Summary: Nothing exists for you to fear--nothing! God has given you the Son, just as He promised. That changes everything!
Long before he was Abraham, he was called “Abram.” Even before his name was changed, God still chose to bless him. When the Lord told Abram to leave his homeland, this is the promise He gave him:
I will make you into a great nation, and I will bless you. I will make your name great, and you will be a blessing. I will bless those who bless you, and I will curse those who curse you; and in you, all the peoples of the earth will be blessed (Gen. 12:2-3).
Through God’s hand of blessing, Abram “had become wealthy in livestock, silver, and gold” (Gen. 13:2). He became so wealthy, his flocks so large, that he and his nephew, Lot, needed to live apart to have enough fields to feed their flocks (Gen. 13:7).
The Lord also made Abram into a mighty warrior, fierce in battle. The Old Testament tells us of his fighting prowess after four enemies had abducted Lot.
When Abram heard that his nephew had been taken prisoner, he mobilized 318 of his trained men... During the night, Abram and his servants divided his forces, attacked his enemies, and chased them... He recovered all the goods and rescued Lot, his nephew, with his possessions, the women, and the other captives (Gen. 14:14-16).
Yet, despite all of his blessings, success, and comforts, Abram still suffered deep anxieties. He was afraid. Now we don’t exactly know what his fears were. But today’s Old Testament reading clearly tells us that Abram was afraid. He must have suffered some deep-seated fear, because God’s first words to him in today’s reading were, “Do not be afraid” (Gen. 15:1).
This fear that Abram felt--whatever it may have been--was spoken through his wish for a son. He said, “Lord, what can you give me since I remain childless?” (Gen. 15:2) It is almost as if nothing else mattered to Abram if he didn’t have a son! His yearning for a son was festering in his bones!
A son would’ve brought honor to Abram--but his fear was more than lack of paternal pride! For Abram, a son would be a comfort against his fears of an unknown future. Abram also wouldn’t have to worry about someone outside his family inheriting his possessions, in his case, “Eliezer from Damascus” (Gen. 15:2).
Maybe Abram also realized that his formidable military strength was withering before his eyes. As many of us know, as we age, our legs tire, our arms grow weary, our endurance wanes, and our reflexes slow. However, if he had a son, he could face his old age without fear. He would know that someone would care for him and his wife, providing food and shelter, comfort and warmth, and protecting both of them from their enemies.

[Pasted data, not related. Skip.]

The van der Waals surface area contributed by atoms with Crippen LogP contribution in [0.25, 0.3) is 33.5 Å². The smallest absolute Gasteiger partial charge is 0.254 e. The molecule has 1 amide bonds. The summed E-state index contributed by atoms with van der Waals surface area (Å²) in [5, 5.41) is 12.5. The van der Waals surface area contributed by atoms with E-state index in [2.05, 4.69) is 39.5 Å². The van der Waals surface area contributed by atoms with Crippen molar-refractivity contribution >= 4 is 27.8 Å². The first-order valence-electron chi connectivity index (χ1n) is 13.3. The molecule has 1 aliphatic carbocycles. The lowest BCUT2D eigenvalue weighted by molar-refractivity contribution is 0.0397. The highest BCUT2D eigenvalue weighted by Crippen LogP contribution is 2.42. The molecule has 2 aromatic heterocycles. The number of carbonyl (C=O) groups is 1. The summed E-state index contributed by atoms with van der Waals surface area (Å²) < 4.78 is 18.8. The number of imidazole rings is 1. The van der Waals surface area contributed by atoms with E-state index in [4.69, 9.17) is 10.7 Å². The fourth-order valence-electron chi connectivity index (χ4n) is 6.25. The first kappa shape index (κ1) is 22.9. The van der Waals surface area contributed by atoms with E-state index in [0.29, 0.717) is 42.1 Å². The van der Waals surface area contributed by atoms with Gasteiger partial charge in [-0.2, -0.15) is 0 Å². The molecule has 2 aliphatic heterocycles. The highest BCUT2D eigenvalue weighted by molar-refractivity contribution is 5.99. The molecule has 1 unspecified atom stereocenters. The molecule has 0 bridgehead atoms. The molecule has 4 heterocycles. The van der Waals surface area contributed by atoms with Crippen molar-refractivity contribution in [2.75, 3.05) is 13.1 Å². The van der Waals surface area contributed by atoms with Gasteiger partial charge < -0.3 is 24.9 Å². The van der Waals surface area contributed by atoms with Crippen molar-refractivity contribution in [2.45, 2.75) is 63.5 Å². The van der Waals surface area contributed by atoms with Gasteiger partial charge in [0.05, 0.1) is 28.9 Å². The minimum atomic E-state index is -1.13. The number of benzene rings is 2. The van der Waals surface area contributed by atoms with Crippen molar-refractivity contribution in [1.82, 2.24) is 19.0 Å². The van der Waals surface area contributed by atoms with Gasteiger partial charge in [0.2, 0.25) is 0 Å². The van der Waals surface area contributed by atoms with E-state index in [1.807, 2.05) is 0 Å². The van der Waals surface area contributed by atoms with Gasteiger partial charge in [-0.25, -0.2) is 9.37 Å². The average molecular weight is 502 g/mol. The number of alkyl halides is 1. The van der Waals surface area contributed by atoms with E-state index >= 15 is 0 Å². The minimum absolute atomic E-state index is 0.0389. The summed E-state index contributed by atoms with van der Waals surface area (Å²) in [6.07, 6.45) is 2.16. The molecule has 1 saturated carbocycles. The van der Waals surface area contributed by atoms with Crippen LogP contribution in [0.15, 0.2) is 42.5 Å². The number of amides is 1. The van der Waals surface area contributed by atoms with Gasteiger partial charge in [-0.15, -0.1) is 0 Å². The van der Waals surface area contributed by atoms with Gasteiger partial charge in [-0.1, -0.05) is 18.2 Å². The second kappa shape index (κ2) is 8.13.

Maybe Abram’s fear was tethered to an enemy he could not overcome. Maybe he feared the last enemy, the same last enemy that you and I must also face. For who can escape death when it comes to take us? But a son would carry on Abram’s legacy. A son would be the hallmark of Abram’s memory on the earth.
Whatever Abram’s fears were, God spoke His word of comfort and peace: “Do not be afraid, Abram, for I am your shield, your great reward” (Gen. 15:1). It was then that Abram voiced his gut-twisting concerns to God. But pushed also by his fears, Abram’s doubts now rise to be heard: “O Almighty Lord, what can You give me since I am childless and the heir of my estate is Eliezer of Damascus?” (Gen. 15:2).
For Abram doubted God. And doubt is uncertainty, a shaky faith teetering on the edge of unbelief. Long before today’s Old Testament reading, God had already promised Abram a son. God had already promised to make this Abram the father of a great nation (Gen. 12:2). Abram already had God’s promise of a great future. And yet today, we hear his doubts trample on his faith.
That’s why Abram needed continual reassurance. God needed to remind Abram, time and again, of His promises. The Word of God that Abram already had heard--and already knew--is the same Word of God that Abram needed to hear over and again.
And who are we compared with Abram? Are we not also teetering, shaking on the edge of unbelief? Does God not also need to tell us over and again of His promises for us? As Abram lived by faith, so also do we live by faith--faith in a promise not yet fully seen! Like Abram, we are called to live in “the confident assurance of what we hope for and the certainty that what we cannot see exists” (Hebrews 11:1).
Like Abram, God has called both you and me out of our old, pagan land of sin and death. Like Abram, God has called us into a new land, a promised land, a land of Eden, a land laden with the fruit of the Gospel, the forgiveness of sins, and the hope of eternal life.